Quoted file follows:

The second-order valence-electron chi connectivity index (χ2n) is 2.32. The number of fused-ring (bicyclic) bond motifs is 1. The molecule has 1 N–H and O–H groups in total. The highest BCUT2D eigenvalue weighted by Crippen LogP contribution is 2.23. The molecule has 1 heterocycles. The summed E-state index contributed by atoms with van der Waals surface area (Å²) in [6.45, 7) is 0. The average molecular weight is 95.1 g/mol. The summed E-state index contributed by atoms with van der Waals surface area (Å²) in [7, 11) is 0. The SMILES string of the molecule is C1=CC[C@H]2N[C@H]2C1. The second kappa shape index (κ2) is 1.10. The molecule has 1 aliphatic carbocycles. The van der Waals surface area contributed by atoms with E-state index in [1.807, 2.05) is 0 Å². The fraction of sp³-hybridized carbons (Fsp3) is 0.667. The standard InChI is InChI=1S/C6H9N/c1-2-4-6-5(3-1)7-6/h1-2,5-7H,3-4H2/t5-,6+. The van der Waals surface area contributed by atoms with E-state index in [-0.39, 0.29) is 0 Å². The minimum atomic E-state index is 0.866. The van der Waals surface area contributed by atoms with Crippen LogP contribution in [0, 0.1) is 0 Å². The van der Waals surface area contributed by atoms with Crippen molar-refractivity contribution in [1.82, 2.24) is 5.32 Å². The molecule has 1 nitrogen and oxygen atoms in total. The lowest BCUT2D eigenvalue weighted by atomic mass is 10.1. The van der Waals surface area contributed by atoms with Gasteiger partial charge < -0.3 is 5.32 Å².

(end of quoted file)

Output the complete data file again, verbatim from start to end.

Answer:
The second-order valence-electron chi connectivity index (χ2n) is 2.32. The number of fused-ring (bicyclic) bond motifs is 1. The molecule has 1 N–H and O–H groups in total. The highest BCUT2D eigenvalue weighted by Crippen LogP contribution is 2.23. The molecule has 1 heterocycles. The summed E-state index contributed by atoms with van der Waals surface area (Å²) in [6.45, 7) is 0. The average molecular weight is 95.1 g/mol. The summed E-state index contributed by atoms with van der Waals surface area (Å²) in [7, 11) is 0. The SMILES string of the molecule is C1=CC[C@H]2N[C@H]2C1. The second kappa shape index (κ2) is 1.10. The molecule has 1 aliphatic carbocycles. The van der Waals surface area contributed by atoms with E-state index in [1.807, 2.05) is 0 Å². The fraction of sp³-hybridized carbons (Fsp3) is 0.667. The standard InChI is InChI=1S/C6H9N/c1-2-4-6-5(3-1)7-6/h1-2,5-7H,3-4H2/t5-,6+. The van der Waals surface area contributed by atoms with E-state index in [-0.39, 0.29) is 0 Å². The minimum atomic E-state index is 0.866. The van der Waals surface area contributed by atoms with Crippen LogP contribution in [0, 0.1) is 0 Å². The van der Waals surface area contributed by atoms with Crippen molar-refractivity contribution in [1.82, 2.24) is 5.32 Å². The molecule has 1 nitrogen and oxygen atoms in total. The lowest BCUT2D eigenvalue weighted by atomic mass is 10.1. The van der Waals surface area contributed by atoms with Gasteiger partial charge < -0.3 is 5.32 Å².